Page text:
In finding value in today’s market environment, three professional investors shared a common theme: don’t let where the company is domiciled taint your view. This was the view of a morning keynote speech at the Morningstar investment Conference held today in Chicago- the panelists were Harry Hartford, Causeway Capital Management, David Herro, Oakmark Funds, and Rob Lovelace, The Capital Group.
In focusing on the developing world, “valuations not as compelling as they were three or four years ago,” said panel participant Harry Hartford, Causeway Capital Management. He noted that many times a country or geographic region can be beaten down by investors while quality companies within that region may be hiding.
Value traps: You should look where a company earns and generates cash
“Let’s not look at where a company is domiciled but look at where a company earns and generates cash,” said David Herro, Oakmark Funds. Many companies might be domiciled in countries with questionable stability, but their revenue stream is generated outside of their domicile.
Herro is enthused about emerging markets in the long term, despite short term valuation issues, citing generational growth trends will usher in a new middle class. He is, however, skeptical of state owned enterprises where price to earnings look cheap, specifically pointing out Chinese banks, which have questionable long to loss ratios of less than one percent. “Never bank on an individual politician,” he advises. “Look for companies that have exposure to growing trends in emerging markets.”
Herro says price and quality of company need to come together, and offers a specific formula to prevent you from falling into a value trap. Determine the quality of the company, the durability of their earnings, and then project their real value. Fixed assets, hard overhead costs combined with sales concentration and a lot of debt is risky. “Value to us is combination of low price and high quality. Revenue needs to be durable and how they allocate free cash is an issue.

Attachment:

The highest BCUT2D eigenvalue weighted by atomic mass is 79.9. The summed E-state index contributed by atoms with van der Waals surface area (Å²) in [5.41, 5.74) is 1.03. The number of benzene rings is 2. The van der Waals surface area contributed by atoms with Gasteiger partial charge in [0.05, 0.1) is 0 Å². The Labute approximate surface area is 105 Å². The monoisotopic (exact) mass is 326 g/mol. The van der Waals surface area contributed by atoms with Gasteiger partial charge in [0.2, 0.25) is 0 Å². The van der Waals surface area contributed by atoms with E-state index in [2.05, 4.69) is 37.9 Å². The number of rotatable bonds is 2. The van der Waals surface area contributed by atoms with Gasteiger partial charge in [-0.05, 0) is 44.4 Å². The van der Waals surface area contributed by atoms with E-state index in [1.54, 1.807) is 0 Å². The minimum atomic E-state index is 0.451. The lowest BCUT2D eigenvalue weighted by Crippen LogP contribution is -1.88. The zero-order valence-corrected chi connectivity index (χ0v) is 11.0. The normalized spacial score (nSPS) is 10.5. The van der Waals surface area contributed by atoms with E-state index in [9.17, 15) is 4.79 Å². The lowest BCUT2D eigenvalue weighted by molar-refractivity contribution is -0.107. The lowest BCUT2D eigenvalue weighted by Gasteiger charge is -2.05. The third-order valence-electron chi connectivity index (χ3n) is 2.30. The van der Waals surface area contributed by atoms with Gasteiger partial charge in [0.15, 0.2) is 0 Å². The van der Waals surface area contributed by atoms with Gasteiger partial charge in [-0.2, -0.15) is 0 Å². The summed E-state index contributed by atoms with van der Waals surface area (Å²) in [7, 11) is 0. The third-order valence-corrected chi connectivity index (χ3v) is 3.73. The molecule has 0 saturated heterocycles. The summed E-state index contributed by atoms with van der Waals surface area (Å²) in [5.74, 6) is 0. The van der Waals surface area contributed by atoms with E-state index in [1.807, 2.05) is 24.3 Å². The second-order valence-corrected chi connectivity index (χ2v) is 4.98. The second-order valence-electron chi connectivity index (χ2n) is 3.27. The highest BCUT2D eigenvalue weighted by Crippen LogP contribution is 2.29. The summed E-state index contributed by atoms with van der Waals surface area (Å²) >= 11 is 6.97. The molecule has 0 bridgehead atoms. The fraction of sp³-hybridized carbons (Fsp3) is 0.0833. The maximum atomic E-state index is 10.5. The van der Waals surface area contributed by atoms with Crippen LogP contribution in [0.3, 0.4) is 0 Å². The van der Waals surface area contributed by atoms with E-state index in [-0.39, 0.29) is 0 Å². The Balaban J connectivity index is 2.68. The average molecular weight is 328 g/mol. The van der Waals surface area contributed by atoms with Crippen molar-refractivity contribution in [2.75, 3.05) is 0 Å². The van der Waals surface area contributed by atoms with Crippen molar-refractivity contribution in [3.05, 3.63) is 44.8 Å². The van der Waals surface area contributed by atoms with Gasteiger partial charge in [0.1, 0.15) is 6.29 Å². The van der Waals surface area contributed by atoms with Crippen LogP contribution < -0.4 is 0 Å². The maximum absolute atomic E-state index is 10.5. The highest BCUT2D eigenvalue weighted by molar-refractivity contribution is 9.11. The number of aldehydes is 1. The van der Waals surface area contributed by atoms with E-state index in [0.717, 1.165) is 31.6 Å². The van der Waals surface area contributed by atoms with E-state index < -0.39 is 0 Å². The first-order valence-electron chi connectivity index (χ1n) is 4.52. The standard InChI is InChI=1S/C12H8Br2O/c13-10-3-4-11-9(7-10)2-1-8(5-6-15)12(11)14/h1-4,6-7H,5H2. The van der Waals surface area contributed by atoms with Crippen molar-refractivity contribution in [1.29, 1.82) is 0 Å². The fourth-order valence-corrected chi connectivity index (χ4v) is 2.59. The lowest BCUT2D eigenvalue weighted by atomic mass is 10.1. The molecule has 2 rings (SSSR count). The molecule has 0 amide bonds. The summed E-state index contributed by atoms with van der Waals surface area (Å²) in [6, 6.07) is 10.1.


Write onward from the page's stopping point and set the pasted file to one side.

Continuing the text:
Value traps are inevitable
Value traps are inevitable that some stocks keep you awake at night, Hartford said. “Value manager looks for stocks out of favor. The challenge for a value manager is avoid entities that optically appear cheap, but making a fundamental error at what is going on at the company level.”
What investments does Herro like? He likes to find beaten down firms where their value is 40% higher than the current stock price. The wider the spread between the current stock price and their internal valuation is the opportunity that receives a high allocation.
Value traps: Risk is not volatility
When considering risk, Herro made the point “risk is not volatility,” he said, questioning the common academic thought that marries volatility and risk. “Risk is the probability of not getting your money back and not getting a return that justifies the time value of money.”
“Academics have assigned volatility with risk and this is not entirely accurate,” Rob Lovelace of the Capital Group added, while noting that investors find volatility more challenging than do professional investors.